called both phone numbers listed on Mavrakis' letter. At the first, a woman answered, and CP
left a message requesting a comment. At the second, a man answered and asked who was calling and then hung up. CP
did not receive a comment from Mavrakis by print time.
Regardless, Mavrakis’ absentee write-in campaign might be gaining traction. According to the Westmoreland County election bureau, there have been 585 absentee ballots issued for the town of Monessen and 398 returned. In the 2016 general election, when voter turnout was significantly higher than municipal elections of 2015, only 124 absentee ballots were issued, with only 113 returned.
According to TribLive
, about 200 absentee ballots requested by Monessen voters cited only the age “consideration” as a reason to fill out an absentee ballot. David Millstein, solicitor for the Westmoreland County Democratic Party, told TribLive that age alone isn't a consideration, legally. The Westmoreland County Democratic Committee wants to have those absentee ballots disqualified, according to TribLive.
Bonin says he has been involved in large-scale, write-in campaigns, but he hasn’t seen many that rely so heavily on absentee ballots. He notes that absentee ballots can be challenged by candidates, but a $10 deposit must be put down for each absentee ballot.
Monessen has about 700 registered Republicans who could back Mavrakis, given his kindness to Trump. But, the town is still overwhelmingly Democratic. Even with a turnout rate of 19 percent in the 2017 primary, more than 1,400 Democrats still cast ballots. (Shorraw received 735 of those Democratic votes.)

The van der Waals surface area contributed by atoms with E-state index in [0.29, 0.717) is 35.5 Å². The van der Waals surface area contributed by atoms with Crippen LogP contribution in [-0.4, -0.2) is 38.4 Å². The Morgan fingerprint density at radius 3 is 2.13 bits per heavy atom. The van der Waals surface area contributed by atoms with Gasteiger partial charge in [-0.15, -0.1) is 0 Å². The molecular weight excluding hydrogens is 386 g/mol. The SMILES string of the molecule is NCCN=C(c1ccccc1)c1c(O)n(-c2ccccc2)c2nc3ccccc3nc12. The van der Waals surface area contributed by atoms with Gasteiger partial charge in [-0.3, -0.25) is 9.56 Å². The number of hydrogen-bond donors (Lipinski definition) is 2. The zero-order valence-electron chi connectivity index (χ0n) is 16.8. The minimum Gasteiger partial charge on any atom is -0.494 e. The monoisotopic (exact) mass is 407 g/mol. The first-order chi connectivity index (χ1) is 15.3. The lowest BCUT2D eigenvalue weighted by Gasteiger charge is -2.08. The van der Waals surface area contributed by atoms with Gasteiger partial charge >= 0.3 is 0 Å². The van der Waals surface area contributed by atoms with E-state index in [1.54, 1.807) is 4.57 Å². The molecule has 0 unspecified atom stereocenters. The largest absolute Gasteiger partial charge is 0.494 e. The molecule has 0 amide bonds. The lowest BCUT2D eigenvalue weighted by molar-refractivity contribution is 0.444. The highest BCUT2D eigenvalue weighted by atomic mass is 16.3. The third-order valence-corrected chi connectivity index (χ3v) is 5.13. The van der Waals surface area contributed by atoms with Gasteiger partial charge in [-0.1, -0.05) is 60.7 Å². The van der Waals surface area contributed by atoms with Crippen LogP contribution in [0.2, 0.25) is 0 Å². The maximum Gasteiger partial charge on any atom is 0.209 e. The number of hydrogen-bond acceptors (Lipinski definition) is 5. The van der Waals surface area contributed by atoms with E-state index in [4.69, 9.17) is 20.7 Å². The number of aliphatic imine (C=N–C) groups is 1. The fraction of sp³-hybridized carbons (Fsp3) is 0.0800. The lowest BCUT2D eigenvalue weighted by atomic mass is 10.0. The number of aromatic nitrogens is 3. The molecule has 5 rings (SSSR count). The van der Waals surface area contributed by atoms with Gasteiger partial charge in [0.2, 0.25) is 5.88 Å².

Mavrakis might also receive some help thanks to fliers being sent around Monessen, depicting Shorraw as a puppet of the former mayoral administration of Mary Smith. The flier reads “Remember.. A vote for Matt Shorraw is a vote for Mary Jo Smith and [former Monessen councilor John Harhai]. THEY were the last administration who put this city $13.5 million in debt” and then shows a caricature of Shorraw as a puppet being controlled by Smith and Harhai.
Photo courtesy of Matt Shorraw
But Shorraw says he has little to no affiliation with Smith, other than in her role as chair of the Monessen Democratic Committee. He says Mavrakis, who is almost 80 years old, is reneging on a promise to “step aside” after Shorraw won the primary by a 52-48 margin.
“I think it is unfortunate that during races like these, certain candidates and individuals feel that is necessary to run negative smear campaigns,” wrote Shorraw in an email to CP
. “It is unproductive and unprofessional, and it tarnishes the office, as well as the voting process. It is because of petty, negative politics that places like the City of Monessen are struggling to move forward.”
A former employee of a local office-supply store, who asked to remain anonymous out of fear their former employer will contact police, told CP
in an email that local pet-store owner Buzzy Bryon requested a $600 order for the fliers. The former employee worked at the store when the fliers were requested, but recently quit. The former employee said the store normally doesn’t allow fliers like these to be printed in such quantity, but since Bryon allegedly placed the order online and prepaid, “We could not say no.”
“The backs of the posters were riddled with inaccuracies about [Shorraw] and even misspelled his name,” wrote the former employee to CP
called Bryon’s pet store, and one of his employees said he would be interested in commenting on the fliers and gave CP
Bryon’s cell-phone number. But when CP
called Bryon, he hung up after CP
refused to reveal the name of the former employee who tipped off CP
to the fliers.
In the end, Shorraw just hopes the mudslinging and absentee-ballot campaign doesn’t distract voters from the issues facing the former steel town. “Specifically, in the case of Monessen, 7,600 people are being held hostage, because issues from the citizens are not being discussed or resolved,” wrote Shorraw.
Election Day is Nov. 7.